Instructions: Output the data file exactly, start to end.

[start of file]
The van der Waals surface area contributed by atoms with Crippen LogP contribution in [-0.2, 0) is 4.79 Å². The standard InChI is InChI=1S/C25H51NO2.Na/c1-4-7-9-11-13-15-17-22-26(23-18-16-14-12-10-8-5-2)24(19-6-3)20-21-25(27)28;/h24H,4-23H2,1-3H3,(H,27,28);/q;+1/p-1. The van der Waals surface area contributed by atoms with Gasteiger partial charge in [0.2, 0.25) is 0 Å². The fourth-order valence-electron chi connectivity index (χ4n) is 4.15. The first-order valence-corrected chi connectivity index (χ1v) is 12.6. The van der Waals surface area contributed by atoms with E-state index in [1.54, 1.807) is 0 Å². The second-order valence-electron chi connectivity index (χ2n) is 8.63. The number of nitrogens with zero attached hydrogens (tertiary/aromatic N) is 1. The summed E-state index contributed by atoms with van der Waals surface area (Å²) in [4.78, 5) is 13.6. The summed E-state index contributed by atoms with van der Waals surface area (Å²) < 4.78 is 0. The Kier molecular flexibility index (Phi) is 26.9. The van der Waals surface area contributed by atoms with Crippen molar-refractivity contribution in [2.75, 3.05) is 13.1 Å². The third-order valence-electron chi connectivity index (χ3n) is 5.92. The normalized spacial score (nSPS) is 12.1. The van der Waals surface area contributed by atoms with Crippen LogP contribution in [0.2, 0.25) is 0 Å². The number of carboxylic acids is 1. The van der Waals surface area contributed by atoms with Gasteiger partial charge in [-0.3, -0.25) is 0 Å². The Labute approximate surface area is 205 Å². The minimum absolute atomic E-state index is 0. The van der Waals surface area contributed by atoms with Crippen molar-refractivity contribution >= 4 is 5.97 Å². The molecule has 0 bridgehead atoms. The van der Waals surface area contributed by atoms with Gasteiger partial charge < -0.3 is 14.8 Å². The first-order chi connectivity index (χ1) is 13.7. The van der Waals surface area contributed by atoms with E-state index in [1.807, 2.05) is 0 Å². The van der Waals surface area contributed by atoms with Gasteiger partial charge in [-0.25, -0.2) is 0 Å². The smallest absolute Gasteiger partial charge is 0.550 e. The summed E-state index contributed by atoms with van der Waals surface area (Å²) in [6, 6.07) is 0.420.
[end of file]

The van der Waals surface area contributed by atoms with Crippen LogP contribution in [-0.2, 0) is 4.79 Å². The standard InChI is InChI=1S/C25H51NO2.Na/c1-4-7-9-11-13-15-17-22-26(23-18-16-14-12-10-8-5-2)24(19-6-3)20-21-25(27)28;/h24H,4-23H2,1-3H3,(H,27,28);/q;+1/p-1. The van der Waals surface area contributed by atoms with Gasteiger partial charge in [0.2, 0.25) is 0 Å². The fourth-order valence-electron chi connectivity index (χ4n) is 4.15. The first-order valence-corrected chi connectivity index (χ1v) is 12.6. The van der Waals surface area contributed by atoms with E-state index in [1.54, 1.807) is 0 Å². The second-order valence-electron chi connectivity index (χ2n) is 8.63. The number of nitrogens with zero attached hydrogens (tertiary/aromatic N) is 1. The summed E-state index contributed by atoms with van der Waals surface area (Å²) in [4.78, 5) is 13.6. The summed E-state index contributed by atoms with van der Waals surface area (Å²) < 4.78 is 0. The Kier molecular flexibility index (Phi) is 26.9. The van der Waals surface area contributed by atoms with Crippen molar-refractivity contribution in [2.75, 3.05) is 13.1 Å². The third-order valence-electron chi connectivity index (χ3n) is 5.92. The normalized spacial score (nSPS) is 12.1. The van der Waals surface area contributed by atoms with Crippen LogP contribution in [0.2, 0.25) is 0 Å². The number of carboxylic acids is 1. The van der Waals surface area contributed by atoms with Gasteiger partial charge in [-0.3, -0.25) is 0 Å². The Labute approximate surface area is 205 Å². The minimum absolute atomic E-state index is 0. The van der Waals surface area contributed by atoms with Crippen molar-refractivity contribution >= 4 is 5.97 Å². The molecule has 0 bridgehead atoms. The van der Waals surface area contributed by atoms with Gasteiger partial charge < -0.3 is 14.8 Å². The first-order chi connectivity index (χ1) is 13.7. The van der Waals surface area contributed by atoms with E-state index in [1.807, 2.05) is 0 Å². The van der Waals surface area contributed by atoms with Gasteiger partial charge in [-0.25, -0.2) is 0 Å². The smallest absolute Gasteiger partial charge is 0.550 e. The summed E-state index contributed by atoms with van der Waals surface area (Å²) in [6, 6.07) is 0.420.